ODETTA's at FLUX Fair May 3-31, 2016
OPENING RECEPTION: Tuesday May 3, 6-8:00 pm
ODETTA/Artists Walk and Talk at the FLUX Art Fair in Marcus Garvey Park, Saturday May 28, noon, starting at Jose Soto's Focus sculpture in Harlem Art Park, E 120th St, bet Lex and 3rd. at 12:00 noon, then we'll head into Marcus Garvey Park and move through Cast and Formed, then head up to the Acropolis, presenting the ephemeral sculptural installations of Ellen Hackl Fagan, Michele Brody, Will Pappenheimer, and Rodrigo Guzman. Lastly, we'll walk up to 127th Street to Harlem Grown and meet Alice Momm at her installation there. Directions: www.fluxfair.nyc
meet the artists working with ODETTA Gallery and FLUX Art Fair as we learn more about public art projects
Cast and Formedin Marcus Garvey Park; Central Harlem
with Linda Cunningham, Susan Stair, and Kurt Steger
These three artists, represented by ODETTA gallery, create symbols from the conundrum that humans have with Nature. They create ways for us to touch it, devoting time to a careful inspection of the details, as we ponder our role in the Anthropocene epoch.
In Cast and Formed, the artists’ communion with Nature is objectified, through captures of the local trees impressed permanently into wet clay slabs, or architectural forms built upon the edges of large boulders, and through smelted bronze gestures cast in sand, fixed upon bases found in industrial ruins. Their works of art eagerly reveal their sources, creating the distance of the symbolic wherefrom we ponder their fragility, history, and value to the community, empathetic to the situation.
copyright © 2016 Philip Rodriguez
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FLUX Art Fair is Director Leanne Stella’s newest creation. Having evolved from storefront gallery spaces to her second art fair, Leanne is innovating the way art fairs can take form. Fully supporting emerging talent, the outdoor public sculpture concept has helped connect selected artists to producers, developers, and galleries. For More Information visit www.fluxfair.nyc
Marcus Garvey Park is a 22 acre park located in Harlem, bounded by 120th St. 124th St. and Madison Avenue and interrupting the flow of Fifth Avenue traffic which is rerouted around the park via Mount Morris Park on the west side. The park which straddles East and West Harlem is a community hub for reading, cultural events, playgrounds and ball fields enjoyed by youth and adults. The massive rock formation in the center of the park is the last remaining outcropping of a 90-acre wedge of hard Manhattan schist. Facilities in the park include the Pelham Fritz Recreation Center, the Richard Rogers Amphitheater and the landmarked fire watchtower currently under renovation and slated to return to the park in 2017. Many varieties of trees and shrubs flourish in the 20 acres of the park, including Birch, Elm, Hackberry, Hawthorn, London Plane, Maple, Oak, Osage Orange, Linden and Sweetgum.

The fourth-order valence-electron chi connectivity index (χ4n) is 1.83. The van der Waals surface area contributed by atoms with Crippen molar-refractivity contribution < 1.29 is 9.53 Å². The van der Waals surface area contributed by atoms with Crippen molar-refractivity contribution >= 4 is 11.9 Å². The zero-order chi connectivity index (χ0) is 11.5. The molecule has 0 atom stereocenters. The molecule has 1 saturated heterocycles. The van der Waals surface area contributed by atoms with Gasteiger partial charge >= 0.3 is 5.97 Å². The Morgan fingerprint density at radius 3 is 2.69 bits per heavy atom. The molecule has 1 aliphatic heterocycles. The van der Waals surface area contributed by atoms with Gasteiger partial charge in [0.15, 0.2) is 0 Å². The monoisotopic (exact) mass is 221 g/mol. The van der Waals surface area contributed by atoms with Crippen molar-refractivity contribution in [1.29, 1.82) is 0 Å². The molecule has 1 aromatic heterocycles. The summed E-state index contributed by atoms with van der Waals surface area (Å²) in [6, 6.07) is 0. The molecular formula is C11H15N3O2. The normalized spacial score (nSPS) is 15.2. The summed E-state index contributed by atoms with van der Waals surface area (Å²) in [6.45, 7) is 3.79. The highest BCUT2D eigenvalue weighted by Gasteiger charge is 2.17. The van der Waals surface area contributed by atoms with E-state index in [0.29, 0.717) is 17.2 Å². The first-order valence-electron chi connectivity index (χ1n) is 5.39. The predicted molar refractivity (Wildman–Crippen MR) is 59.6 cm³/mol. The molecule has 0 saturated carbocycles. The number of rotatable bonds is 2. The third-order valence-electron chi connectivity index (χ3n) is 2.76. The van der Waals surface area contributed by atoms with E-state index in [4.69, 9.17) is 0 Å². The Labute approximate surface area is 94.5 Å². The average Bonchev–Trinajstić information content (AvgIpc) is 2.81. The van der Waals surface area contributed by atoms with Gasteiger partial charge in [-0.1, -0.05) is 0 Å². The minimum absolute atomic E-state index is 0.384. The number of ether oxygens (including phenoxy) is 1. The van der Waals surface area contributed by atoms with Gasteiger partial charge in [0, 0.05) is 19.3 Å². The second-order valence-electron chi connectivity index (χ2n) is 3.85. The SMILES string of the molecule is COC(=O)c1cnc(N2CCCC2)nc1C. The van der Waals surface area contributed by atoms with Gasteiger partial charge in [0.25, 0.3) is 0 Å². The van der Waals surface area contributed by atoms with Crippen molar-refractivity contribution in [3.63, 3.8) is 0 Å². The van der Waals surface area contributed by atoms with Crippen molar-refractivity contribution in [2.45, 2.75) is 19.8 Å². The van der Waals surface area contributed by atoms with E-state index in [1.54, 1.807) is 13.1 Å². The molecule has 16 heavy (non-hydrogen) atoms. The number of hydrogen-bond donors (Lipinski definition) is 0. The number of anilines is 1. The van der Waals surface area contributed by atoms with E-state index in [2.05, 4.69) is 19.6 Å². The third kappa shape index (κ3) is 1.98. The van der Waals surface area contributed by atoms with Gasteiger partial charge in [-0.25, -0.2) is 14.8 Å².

The Marcus Garvey Park Alliance formed in August of 2000 is an all volunteer organization and the major advocacy group for one of the oldest parks in New York City. The Alliance in partnership with NYC Parks is responsible for making the park a greener, safer place and attracting quality cultural events enjoyed by community residents as well as regional and international visitors to Harlem.
Cast and Formed was conceived and organized by artist/curator Ellen Hackl Fagan, Director of ODETTA Gallery. ODETTA seeks to encourage artists to stretch beyond their comfort zone to bring their works into the public view. This is the gallery’s first exhibition in a satellite location. Collaborating and encouraging Leanne Stella, FLUX Director’s interest in engaging audience in innovative ways, Fagan/ODETTA jumped at the chance to try out a new venue for the gallery. Her artwork will also be featured at FLUX Fair in Marcus Garvey Park.
A graceful metal sculpture created from altered/ transformed materials, “Urban Transformation,” poses found, industrial steel against a craggy, textured, bark-like bronze elements. The twisted and bent structural steel, inscribed with the scars of its material history, wraps around the sand-cast bronze. The bronze is cast from former military scrap and shaped through the physical processes of the pour, transforming found metal from a former violent function into unpredictable sensual beauty. The bronze appears, reddish /brown/ gold in the sun against the rugged, rusted steel remnants, emblems of the transitory impermanence of industrial structures. “Urban Transformation” reaches up plant-like with an apparent optimism of new life. The tree-like form echoes the natural environment.